Download Earth`s crust, the surface layer of the planet, is

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Earth's crust, the surface layer of the planet, is not solid
and unbroken. The forces that rage inside the planet have
fractured this brittle layer. Some of these fractures, called
faults, lie beneath the surface of the crust. Other faults,
however, have ruptured the surface, cracking the crust into various-sized
blocks of rock. These blocks dip and rise along faults in
response to pressure underground. One block may move
up while the other moves down. Sometimes the movement is
enough to form valleys or mountains. Other times that
movement is not vertical but horizontal, as one block slips
along the fault relative to the block on the other side.
Movement of crustal blocks along faults may be regular and
slow or sporadic and sudden. When two blocks are forced
to move against each other but are locked into position,
stress builds up. When that stress becomes greater than the forces holding the blocks
together, the blocks are forced to move suddenly and violently. The ground vibrations
accompanying that release of energy are better known as an earthquake. There are more
than one million earthquakes a year on Earth, though more than 60 percent of those are
too faint to be felt. Crustal movements along faults are occurring continuously across
most of the planet's surface.
A fault is defined as a crack or fracture in Earth's crust along
which rock on one side has moved relative to rock on the
other. (When no movement has occurred, the fracture is
known as a joint). When a fault breaks the planet's surface,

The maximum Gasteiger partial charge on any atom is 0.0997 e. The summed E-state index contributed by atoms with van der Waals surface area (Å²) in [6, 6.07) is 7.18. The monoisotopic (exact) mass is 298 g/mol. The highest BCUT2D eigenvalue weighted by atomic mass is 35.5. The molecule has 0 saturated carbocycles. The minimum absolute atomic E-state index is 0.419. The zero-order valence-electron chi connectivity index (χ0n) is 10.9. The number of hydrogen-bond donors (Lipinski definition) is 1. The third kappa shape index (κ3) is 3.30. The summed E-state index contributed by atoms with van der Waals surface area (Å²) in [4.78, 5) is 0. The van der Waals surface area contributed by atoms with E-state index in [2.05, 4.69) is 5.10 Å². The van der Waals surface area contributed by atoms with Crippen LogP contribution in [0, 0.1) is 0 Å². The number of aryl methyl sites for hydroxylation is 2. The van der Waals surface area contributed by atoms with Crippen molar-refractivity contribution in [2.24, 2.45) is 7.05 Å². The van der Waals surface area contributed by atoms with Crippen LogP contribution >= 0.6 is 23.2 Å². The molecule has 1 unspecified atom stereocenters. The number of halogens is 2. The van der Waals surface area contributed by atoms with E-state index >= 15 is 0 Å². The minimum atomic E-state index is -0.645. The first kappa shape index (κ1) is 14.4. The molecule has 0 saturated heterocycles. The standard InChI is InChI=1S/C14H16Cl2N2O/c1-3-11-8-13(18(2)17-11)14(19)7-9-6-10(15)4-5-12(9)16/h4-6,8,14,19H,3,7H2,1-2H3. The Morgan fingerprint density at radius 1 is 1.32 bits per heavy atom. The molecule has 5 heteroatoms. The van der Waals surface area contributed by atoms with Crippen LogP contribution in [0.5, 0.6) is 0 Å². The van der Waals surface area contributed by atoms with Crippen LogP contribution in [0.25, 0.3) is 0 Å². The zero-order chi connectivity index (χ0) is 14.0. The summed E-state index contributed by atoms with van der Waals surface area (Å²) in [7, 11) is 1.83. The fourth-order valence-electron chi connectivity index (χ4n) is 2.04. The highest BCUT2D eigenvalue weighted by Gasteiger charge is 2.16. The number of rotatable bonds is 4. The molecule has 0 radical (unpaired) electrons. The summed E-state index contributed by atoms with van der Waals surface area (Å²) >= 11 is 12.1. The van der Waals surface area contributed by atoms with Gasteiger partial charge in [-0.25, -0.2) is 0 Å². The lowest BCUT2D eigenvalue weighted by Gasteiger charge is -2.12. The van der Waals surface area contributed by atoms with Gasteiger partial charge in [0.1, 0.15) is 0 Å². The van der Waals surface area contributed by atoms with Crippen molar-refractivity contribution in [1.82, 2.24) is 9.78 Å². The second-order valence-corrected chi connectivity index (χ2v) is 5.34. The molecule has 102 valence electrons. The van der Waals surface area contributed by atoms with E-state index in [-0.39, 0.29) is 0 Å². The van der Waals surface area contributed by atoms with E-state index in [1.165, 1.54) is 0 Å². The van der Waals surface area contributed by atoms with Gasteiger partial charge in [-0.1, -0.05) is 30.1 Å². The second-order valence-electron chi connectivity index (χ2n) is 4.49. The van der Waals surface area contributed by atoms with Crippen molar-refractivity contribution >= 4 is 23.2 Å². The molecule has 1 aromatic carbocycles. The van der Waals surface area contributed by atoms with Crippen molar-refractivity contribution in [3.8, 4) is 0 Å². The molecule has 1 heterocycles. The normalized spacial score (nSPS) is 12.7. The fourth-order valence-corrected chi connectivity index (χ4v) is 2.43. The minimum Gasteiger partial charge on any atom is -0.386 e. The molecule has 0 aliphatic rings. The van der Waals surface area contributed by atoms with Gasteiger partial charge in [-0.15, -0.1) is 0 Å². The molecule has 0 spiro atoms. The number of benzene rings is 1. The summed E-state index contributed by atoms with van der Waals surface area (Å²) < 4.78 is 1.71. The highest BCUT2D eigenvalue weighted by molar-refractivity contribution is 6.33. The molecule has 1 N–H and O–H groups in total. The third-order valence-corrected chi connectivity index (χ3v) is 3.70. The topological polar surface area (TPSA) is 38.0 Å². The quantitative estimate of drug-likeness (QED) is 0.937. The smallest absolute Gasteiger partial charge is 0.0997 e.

it may range in length from a few inches to thousands of
miles. The line on Earth's surface defining the fault is known
as the fault line or fault trace.
Forces and changes:
Construction and destruction
Aerial view of the San Andreas Fault
slicing through the Carrizo Plain just
east of San Luis Obispo,
Any rock subjected to intense stress or pressure over time will deform. At higher
temperatures and pressures, rock will soften and bend.. At lower temperatures and
pressures, however, rock will break or fracture instead of bending. This type of
deformation happens to rock in the upper part of Earth's crust. Faults are a clear example
of brittle deformation.
The stress that is continually acting on and deforming Earth's surface may be in different
forms: tensional stress, which stretches or pulls rock; compressional stress, which
squeezes and squashes rock; and shear stress, which changes the shape of rock by
causing adjacent parts to slide past one another. All of these stresses are directly related
to events occurring deep within the planet. Earth's internal processes, from the core to
the crust, have put the surface of the planet in motion, constantly changing its shape